(808)781-9168 or Andrew@theukulelesite.com

          Come by the workshop, 2nd and 3rd level of Koolau or I can send it up to the shop in Haleiwa.

  13. Though I’m not a fan of the high grain wood, these do look pretty cool. I’m curious how they sound.

  14. Hi. I was wondering if there were any major differences between the Ko’olau CE1 and CE2. The only visual difference I see on the ko’olau website is the extra knob on the ce2. Thanks for your help!

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      Hi David, the CE-2 has an eq control and gets premium woods automatically. Other than that, no difference. Thanks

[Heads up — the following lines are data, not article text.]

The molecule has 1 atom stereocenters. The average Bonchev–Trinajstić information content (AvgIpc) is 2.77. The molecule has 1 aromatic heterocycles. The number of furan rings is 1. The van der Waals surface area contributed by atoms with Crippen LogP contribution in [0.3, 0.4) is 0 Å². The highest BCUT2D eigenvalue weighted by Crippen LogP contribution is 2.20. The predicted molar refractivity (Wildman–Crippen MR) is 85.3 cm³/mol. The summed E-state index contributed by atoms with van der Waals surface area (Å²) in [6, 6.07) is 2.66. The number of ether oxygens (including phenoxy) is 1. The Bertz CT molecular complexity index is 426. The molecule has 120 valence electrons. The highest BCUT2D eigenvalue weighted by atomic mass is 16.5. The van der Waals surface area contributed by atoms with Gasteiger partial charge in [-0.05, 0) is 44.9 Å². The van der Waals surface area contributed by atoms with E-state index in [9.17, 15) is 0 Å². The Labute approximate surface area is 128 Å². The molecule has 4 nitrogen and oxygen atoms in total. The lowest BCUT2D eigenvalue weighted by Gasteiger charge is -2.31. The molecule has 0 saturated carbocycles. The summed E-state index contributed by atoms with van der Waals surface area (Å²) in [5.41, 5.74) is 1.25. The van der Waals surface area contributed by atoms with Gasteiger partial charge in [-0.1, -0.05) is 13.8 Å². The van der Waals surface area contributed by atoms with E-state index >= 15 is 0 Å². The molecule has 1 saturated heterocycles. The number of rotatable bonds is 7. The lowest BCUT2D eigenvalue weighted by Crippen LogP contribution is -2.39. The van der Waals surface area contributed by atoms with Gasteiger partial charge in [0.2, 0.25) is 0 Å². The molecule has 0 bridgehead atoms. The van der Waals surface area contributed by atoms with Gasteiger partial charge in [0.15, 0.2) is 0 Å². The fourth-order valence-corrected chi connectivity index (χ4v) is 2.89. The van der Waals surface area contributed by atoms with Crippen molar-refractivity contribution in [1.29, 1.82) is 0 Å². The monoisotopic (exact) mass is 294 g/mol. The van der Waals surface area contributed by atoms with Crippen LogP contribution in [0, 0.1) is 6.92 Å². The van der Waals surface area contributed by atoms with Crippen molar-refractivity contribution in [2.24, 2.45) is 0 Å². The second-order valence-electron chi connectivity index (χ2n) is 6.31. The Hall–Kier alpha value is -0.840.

15. Looks very cool – does the TE have a truss rod? I like in a very different climate from Hawaii (high desert) so I like the ability to correct for any changes the wood may go through (and yes – I humidify)

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  16. … solid body electric … radius fretboard … satin finish with the cedar top option … sight unseen, I’m in … where’s the line?

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      Keep poppin’ in at TheUkuleleSIte. Should have some like that before the years end. Thanks Eric